Leading the way with the ball for Marlborough was Arthavidu, the part- time spinner claiming 4-40 from 10 overs, while Weaver, Sam Boyce and Turkington all grabbed a brace.

Trailing by 131 Marlborough needed to wipe off the deficit quickly then try to score quick runs on Sunday with the intention of forging a decent lead, declaring then bowling Country out to claim an outright. They began in promising fashion, reaching 113-2 off 32 overs before stumps were drawn on Saturday with Arthavidu, on 43, and Akhil Pant, 21, after opener Tom Sutherland had scored 41 from 72 balls.

However their work was undone quickly on Sunday morning, Arthavidu perishing with the addition of only one run, his demise followed by a steady progression of players to and from the pavilion. Again, MacDonald showed aggression, his 37 from 20 balls and 21 from Weaver pushing Marlborough 221 when they were dismissed in the 58th over. Best of the Country attack was Gruijters with 3-34.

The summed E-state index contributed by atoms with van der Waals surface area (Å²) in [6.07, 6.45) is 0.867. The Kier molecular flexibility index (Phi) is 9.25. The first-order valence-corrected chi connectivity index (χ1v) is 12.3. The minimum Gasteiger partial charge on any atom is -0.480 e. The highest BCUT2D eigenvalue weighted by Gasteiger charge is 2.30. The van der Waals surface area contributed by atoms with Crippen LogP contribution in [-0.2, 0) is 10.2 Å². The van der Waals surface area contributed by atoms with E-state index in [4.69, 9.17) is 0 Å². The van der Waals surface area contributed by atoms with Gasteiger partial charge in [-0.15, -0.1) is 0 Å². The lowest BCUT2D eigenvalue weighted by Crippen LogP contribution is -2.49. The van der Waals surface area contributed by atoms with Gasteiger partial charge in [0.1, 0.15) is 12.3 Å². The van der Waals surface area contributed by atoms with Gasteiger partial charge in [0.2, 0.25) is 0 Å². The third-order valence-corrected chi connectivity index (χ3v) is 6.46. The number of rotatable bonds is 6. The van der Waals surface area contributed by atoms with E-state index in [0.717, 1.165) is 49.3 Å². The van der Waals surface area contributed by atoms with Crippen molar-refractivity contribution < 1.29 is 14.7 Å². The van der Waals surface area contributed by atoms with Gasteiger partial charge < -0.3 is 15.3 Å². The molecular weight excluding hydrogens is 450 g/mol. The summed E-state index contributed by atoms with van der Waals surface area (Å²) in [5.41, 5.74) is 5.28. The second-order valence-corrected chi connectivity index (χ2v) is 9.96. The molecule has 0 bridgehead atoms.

A lead of 90 was never going to be enough to force an outright against an accomplished batting line-up and so it proved, Country moving through to 91 in the 23rd over, despite losing five wickets along the way with Rupert Young, 46 from 43, their top scorer. The highly-impressive Weaver, who claimed his 100th wicket for Marlborough in this innings grabbed 3-32, while Athavidu picked up 2-30, earning him six wickets for the match.

Marlborough coach Jarrod Englefield said his side hoped to get “a minimum of 150 to 200 runs ahead” before Country batted a second time, but it wasn’t to be.